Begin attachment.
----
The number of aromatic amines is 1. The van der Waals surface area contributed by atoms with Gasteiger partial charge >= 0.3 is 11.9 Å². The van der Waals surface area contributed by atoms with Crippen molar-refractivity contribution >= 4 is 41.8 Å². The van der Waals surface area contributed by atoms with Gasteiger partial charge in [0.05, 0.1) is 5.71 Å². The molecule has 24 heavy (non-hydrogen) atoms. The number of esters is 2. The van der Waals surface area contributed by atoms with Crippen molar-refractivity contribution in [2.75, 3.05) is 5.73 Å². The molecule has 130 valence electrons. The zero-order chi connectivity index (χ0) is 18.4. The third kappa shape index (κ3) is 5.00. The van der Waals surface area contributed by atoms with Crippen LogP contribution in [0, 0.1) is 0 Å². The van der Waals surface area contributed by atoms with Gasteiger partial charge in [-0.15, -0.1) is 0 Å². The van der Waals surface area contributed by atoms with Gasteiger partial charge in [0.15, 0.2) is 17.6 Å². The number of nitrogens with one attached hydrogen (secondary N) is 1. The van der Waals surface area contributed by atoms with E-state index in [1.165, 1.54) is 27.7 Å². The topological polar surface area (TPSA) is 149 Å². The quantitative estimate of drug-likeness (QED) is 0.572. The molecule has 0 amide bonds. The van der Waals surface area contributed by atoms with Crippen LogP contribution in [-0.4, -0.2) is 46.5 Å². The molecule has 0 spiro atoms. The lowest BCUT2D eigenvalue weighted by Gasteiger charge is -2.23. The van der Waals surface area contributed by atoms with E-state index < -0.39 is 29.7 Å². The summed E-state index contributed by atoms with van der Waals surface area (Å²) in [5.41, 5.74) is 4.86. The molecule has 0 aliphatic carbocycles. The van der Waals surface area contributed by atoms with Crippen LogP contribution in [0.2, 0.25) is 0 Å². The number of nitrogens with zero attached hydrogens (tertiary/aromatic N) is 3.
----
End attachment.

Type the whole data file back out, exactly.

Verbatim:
The number of aromatic amines is 1. The van der Waals surface area contributed by atoms with Gasteiger partial charge >= 0.3 is 11.9 Å². The van der Waals surface area contributed by atoms with Crippen molar-refractivity contribution >= 4 is 41.8 Å². The van der Waals surface area contributed by atoms with Gasteiger partial charge in [0.05, 0.1) is 5.71 Å². The molecule has 24 heavy (non-hydrogen) atoms. The number of esters is 2. The van der Waals surface area contributed by atoms with Crippen molar-refractivity contribution in [2.75, 3.05) is 5.73 Å². The molecule has 130 valence electrons. The zero-order chi connectivity index (χ0) is 18.4. The third kappa shape index (κ3) is 5.00. The van der Waals surface area contributed by atoms with Crippen LogP contribution in [0, 0.1) is 0 Å². The van der Waals surface area contributed by atoms with Gasteiger partial charge in [-0.15, -0.1) is 0 Å². The van der Waals surface area contributed by atoms with Gasteiger partial charge in [0.15, 0.2) is 17.6 Å². The number of nitrogens with one attached hydrogen (secondary N) is 1. The van der Waals surface area contributed by atoms with E-state index in [1.165, 1.54) is 27.7 Å². The topological polar surface area (TPSA) is 149 Å². The quantitative estimate of drug-likeness (QED) is 0.572. The molecule has 0 amide bonds. The van der Waals surface area contributed by atoms with Crippen LogP contribution in [-0.4, -0.2) is 46.5 Å². The molecule has 0 spiro atoms. The lowest BCUT2D eigenvalue weighted by Gasteiger charge is -2.23. The van der Waals surface area contributed by atoms with E-state index < -0.39 is 29.7 Å². The summed E-state index contributed by atoms with van der Waals surface area (Å²) in [5.41, 5.74) is 4.86. The molecule has 0 aliphatic carbocycles. The van der Waals surface area contributed by atoms with Crippen LogP contribution in [0.2, 0.25) is 0 Å². The number of nitrogens with zero attached hydrogens (tertiary/aromatic N) is 3.